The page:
Bookslinger said a word that I have pondered a lot about....monster.... As a teenager, I had a couple of incidents where I behaved in a terrible way to my mom and I remember at least one was of physical violence from me to her. I thought nobody would like me if they really knew me because I was a monster if I did something like that. And although I was in part protecting myself because I think she was going to tell my dad something, it was not excused. I do not think my dad would have beaten me with what she was going to say and he may not even had a rage. I was just so upset that acted like a tattle tale. Also, I was so upset when she would make me go painting with my dad when he had violent rages about such things as the scaffolding not being level. My dad seemed like a monster to me. If you label a person as a monster though, you dismiss the good that a person tries to do and also ignore what may be chemical imbalance problems, or problems with their being abused that they are passing down as they never learned a better way. Call a person a monster and you do not feel there is hope. There are some very evil people in this world. There are a lot of people that have a lot of regrets for the abuses that they have done. People can love the people they abuse no matter how unhealthy the manifestations of their abuse are. People need help and callning someone a monster does not encourage a person to seek treatment. Yes, we must hate the sin of child abuse or parent abuse. And I am ashamed for my past. And I hope that I am not the same person that I was then realizing though that there are no guarantees that I will never show such behavior again. With my ocd, I have had moments of mood swings that I behaved in a bad way. Over all, I am not a moody person compared to a lot of people I have known. My misisonary companions used to compliment me for being able to forgive on the spot. I may be embarassed later for signing my name. But I will do so to give a name(nobody knows my face here) to someone who has has believed she was a monster and that nobody could love her. I felt the love of God even before I found the Restored Gospel. And I knew he knew me as bad as I was. And he loved me first.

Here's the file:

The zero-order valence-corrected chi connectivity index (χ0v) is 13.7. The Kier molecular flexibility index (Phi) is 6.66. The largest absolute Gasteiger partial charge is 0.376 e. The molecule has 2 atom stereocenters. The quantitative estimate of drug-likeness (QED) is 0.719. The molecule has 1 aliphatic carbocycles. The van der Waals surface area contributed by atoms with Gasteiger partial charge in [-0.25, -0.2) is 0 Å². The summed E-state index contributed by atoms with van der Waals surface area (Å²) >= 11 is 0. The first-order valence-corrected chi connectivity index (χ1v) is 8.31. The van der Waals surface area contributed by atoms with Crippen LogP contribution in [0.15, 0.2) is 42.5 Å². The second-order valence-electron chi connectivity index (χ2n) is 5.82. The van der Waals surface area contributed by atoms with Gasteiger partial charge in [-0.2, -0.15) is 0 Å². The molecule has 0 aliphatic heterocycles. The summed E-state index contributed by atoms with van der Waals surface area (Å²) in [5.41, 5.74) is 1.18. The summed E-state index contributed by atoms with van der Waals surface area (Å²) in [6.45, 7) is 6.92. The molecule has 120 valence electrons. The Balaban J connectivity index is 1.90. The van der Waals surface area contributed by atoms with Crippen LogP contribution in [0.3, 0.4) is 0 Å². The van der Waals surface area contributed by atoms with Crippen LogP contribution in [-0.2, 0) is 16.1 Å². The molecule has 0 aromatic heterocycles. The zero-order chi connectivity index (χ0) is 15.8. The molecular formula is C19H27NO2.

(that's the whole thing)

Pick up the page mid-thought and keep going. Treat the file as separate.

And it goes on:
Barb said...

I wanted to say that I have come to understand my dad a lot better. And I don't think he has much of a concept of his rages. It probably a lot a chemical imbalance. I read in Prevention about a person who had such rages and was able to learn to control them more through his wife's help. My dad is the type that is the champion for the underdog. He believes in Civil Justice. He fought to get his father-in-law out of a nursing home. He loves his family. I do not know if I would have come to these conclusions if I had not seen first hand a lot of the good he does such as calling somebody who he has had no contact with for 20 years to let them know about a vitamin supplement. He does not sell them but only calls because he cares about people being healthy. He has a BA in business and a minor in psychology as well as two years of law school. He did not finish the third year due to finance problems at the time, but planned to go back. He did have a good job for years at Union Pacific. Now he drives a cab. And he a person is not defined by occupation but what who are they are. My dad is generous to a fault and I mean fault..... And he would try to save someone on their death bed if it were in his power. He cares so much about people and their health. And he is the strongest and most radical Democrat that I know. And liberal is not a bad word where I come from. :) My dad is different for sure. And I love him so much.

Barb said...

Stephen, I know that just because you post about 12 Step all the time that you blog is not my personal group therapy session. I actually only went to one group therapy session in my lifetime--long story---

I will probably just read comments much of the time as I seem to get a little out of control when I post. I will be reading and posting every so often in a less open way.

Stephen said...

Barb,

I don't mind your posts and comments at all.

Barb said...

Stephen,
Thanks you. I just wrote a a friend of mine saying that I am going to have a vent free zone for a time. And I am glad to report that I am in a good frame of mind. I think it is good to vent in due season. It is all about the balance.

Stephen said...

btw, truthlaidbear, the ecosystem has me at:

Rank: # 4758
Stephen M (Ethesis)
a Flappy Bird

I'm pleased. I know, it is silly, but I'm pleased none-the-less.

Now I can retire.